|Wednesday, July 28th, 2010|
|30 days of TV: Day 26
Day 26 - OMG WTF? Season finale
The cheap and easy answer to this one is "Every Lost
season finale." And it's an accurate one, but... it's cheap and easy. And there's a better answer.
Picture it: It's late April of 2009. It is, to be more exact, my birthday. And tonight is the second season finale of Chuck
, the show that never fails to make my heart happy. But my TV intuition is acting up, and it's telling me this is going to be a bumpy ride. A major character death has been promised by the teaser leaks, and even though Bryce Larkin is scheduled to drop by and I've seen television before some part of my brain is convinced that it still might be Casey. And the show has yet to be renewed for a third season.
The hour proceeds at a manic pace. The plot is wonderfully mad, inasmuch as I can concentrate on it when I'm this worried. Casey survives, thanks in no small part to my tireless shouting at the television. Bryce dies. Chuck makes the conscious decision to take on the New Intersect. They get attacked. And then... Oh, and then. Our sweet, gawky little nerd takes a level in badass. One massive kung fu explosion later every one of his opponents is on the floor, he's bewildered, Casey and Sarah look mildly terrified, and...the season ends on the biggest conceptual cliffhanger ever
And it's weeks
before we find out that we're getting Season 3.
|Tuesday, July 27th, 2010|
|30 days of TV: Day 25 (Really!)
That's right, I do this one tonight and I'm officially caught up.Day 25 - A show you plan on watching (old or new)
...Aaaand it's a total non-starter. Honest, I've got nothing planned on the TV front. I'll probably give No Ordinary Family
a go when it premieres, and doubtless brokenheydar
has something he's planning on forcing on me, but other than that? No, not really. Readers, I am open to suggestions.
|30 days of TV: Day 24(ish)
Day 24 - Best quote
Look, you are speaking of half my vocabulary, here. I'm a character-focused language geek with such a deep love for banter that it was many many years before I realized just how flawed Joss Whedon's stuff was. I could put several miles of text in this post, starting with every line from every episode of The Middleman
and Better Off Ted
and ending with "A cricket bat!" "Twelve years!"
But I'm gonna go ahead and answer this one, and it's an answer that's gonna come out of left field entirely.
"Do you know what the chain of command is? It's the chain I go get and beat you with until you understand who's in ruttin' command here!" -Jayne Cobb, Firefly
It's a lame joke. It's from a terrible show. It's barely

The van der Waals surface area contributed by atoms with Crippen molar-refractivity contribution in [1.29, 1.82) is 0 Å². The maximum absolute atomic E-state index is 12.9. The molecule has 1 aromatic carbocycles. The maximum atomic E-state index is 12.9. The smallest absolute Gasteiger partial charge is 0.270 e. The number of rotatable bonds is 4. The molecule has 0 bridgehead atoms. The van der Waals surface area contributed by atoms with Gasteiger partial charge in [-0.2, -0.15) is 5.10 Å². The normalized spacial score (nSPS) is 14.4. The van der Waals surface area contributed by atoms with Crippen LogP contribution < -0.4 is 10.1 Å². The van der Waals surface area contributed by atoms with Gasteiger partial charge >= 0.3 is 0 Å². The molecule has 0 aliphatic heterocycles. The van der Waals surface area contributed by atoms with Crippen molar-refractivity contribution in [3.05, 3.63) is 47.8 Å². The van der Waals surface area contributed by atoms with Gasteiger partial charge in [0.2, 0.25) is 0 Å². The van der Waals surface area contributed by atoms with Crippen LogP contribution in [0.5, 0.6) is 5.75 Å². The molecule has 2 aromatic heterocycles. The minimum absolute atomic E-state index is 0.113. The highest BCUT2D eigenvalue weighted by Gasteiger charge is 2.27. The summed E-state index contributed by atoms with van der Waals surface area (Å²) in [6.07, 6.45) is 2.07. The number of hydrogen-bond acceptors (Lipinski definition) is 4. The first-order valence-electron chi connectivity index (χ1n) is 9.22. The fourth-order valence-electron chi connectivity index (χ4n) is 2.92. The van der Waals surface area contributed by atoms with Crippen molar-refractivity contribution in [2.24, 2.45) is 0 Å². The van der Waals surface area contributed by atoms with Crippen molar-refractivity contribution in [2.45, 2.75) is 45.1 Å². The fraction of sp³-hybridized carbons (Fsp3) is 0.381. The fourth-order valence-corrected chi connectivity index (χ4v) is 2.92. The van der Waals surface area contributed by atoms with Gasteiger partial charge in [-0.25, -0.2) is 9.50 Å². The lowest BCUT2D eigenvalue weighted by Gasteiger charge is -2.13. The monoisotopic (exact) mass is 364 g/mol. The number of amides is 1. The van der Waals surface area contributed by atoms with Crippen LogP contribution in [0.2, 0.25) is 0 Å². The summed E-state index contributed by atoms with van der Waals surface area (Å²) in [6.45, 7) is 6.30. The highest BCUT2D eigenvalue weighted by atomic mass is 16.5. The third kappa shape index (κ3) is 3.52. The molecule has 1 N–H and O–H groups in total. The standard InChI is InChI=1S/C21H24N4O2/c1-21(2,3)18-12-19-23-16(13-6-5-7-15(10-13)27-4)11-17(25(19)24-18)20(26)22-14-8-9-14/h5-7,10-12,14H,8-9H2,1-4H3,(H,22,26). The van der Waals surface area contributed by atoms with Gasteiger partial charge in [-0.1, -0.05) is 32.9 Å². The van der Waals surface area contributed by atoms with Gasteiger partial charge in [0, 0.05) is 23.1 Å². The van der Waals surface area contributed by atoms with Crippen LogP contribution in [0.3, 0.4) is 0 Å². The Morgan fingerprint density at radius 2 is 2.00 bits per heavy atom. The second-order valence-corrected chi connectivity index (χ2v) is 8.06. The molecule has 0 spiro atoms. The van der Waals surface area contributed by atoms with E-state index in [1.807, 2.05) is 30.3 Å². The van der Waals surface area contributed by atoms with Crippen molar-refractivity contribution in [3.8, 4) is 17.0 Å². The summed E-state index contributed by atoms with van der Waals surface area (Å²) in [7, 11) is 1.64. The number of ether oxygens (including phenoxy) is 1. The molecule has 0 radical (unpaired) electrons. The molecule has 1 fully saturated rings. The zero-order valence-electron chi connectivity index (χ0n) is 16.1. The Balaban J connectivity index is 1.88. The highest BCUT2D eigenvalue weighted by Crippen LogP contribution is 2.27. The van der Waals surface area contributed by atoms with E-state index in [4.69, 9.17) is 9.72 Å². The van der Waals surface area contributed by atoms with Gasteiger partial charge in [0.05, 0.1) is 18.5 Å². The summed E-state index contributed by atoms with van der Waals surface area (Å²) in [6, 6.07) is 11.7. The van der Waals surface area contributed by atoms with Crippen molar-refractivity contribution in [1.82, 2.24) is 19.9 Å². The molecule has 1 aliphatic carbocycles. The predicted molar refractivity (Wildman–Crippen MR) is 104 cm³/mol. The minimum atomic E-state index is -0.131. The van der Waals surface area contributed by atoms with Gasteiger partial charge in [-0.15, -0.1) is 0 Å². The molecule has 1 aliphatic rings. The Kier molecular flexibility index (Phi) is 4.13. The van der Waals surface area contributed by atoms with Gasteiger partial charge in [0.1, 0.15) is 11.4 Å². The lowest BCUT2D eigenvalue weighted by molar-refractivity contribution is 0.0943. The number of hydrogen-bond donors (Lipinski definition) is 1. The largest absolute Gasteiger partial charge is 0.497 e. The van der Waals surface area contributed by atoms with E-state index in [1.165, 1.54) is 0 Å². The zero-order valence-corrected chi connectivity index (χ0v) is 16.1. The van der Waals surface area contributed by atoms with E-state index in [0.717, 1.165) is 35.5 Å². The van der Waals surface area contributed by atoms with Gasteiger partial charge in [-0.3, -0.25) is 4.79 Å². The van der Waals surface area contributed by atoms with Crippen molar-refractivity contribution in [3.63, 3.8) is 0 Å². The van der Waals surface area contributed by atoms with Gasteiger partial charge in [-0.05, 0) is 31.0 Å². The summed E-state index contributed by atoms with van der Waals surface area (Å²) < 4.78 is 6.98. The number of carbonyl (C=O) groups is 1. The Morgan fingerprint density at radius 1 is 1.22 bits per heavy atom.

saved by the fact that it came out of Adam Baldwin's mouth. And yet for some reason it is so permanently ingrained in my subconscious that I am incapable
of hearing the phrase 'chain of command' without this quote popping into my head and drowning out anything else the other person might have said. And for that I figure it at least deserves some
|Monday, July 26th, 2010|
|30 days of TV: Day 23(ish)
You're getting a threefer because I'm so behind and these two are so short.Day 23 - Most annoying character
With the same lack of hesitation that I had in my last entry, I say -- quite loudly -- KATHERINE ANNE AUSTIN. You know how I said the Lost
finale was about connecting me with the characters I love? SHE'S NOT ONE OF THEM
. Kate was a terrible character. Inconsistently written, constantly shoved down the audience's throat as a luckless angel who tries so hard
to be good that we were supposed to ignore the fact that every decision she made was selfish, and the fickle and shallow center of the most boring love triangle I have ever had the misfortune of watching. By the end of the show even Jack
was more likeable.
Buh-bye, Kate. I'll miss everyone else a little less when I remind myself that you came with them.
|30 days of TV: Day 22(ish)
Day 22 - Favorite series finale
I have to do it. I have to give this one to Lost
without even hesitating. Was it perfect? Far from it. Did it tie up all the loose ends? No, and I'm okay with that. Did it give the characters I've spent six years with a satisfying ending? Yes. And that's all that mattered to me.
|30 days of TV: Day 21(ish)
Day 21 - Favorite ship
Ohh, where to begin. Hello. My name is Badger, and I 'ship damn near everything.
Oh, I'm not indiscriminate, I do need a good amount of evidence before I'll climb aboard a 'ship. I'm just...very open to being convinced. So, for my first 'narrowing it down' bit, for the purposes of this meme I'm looking only at canon 'ships. None of my mad descents into Third Option 'shipping (Sam/Fiona, Lassiter/Juliet, Sarah/Casey), partnershipping (Mulder/Scully, Wendy/The Middleman, Sarah/Casey), or my fondness for little damaged girl/scary guy with a secret gentle side (River/Jayne, Parker/Eliot, Sarah/Casey, and are you sensing a pattern here?). (My secret desire to write Amy/Eleven is not related to that last one. It's not related to anything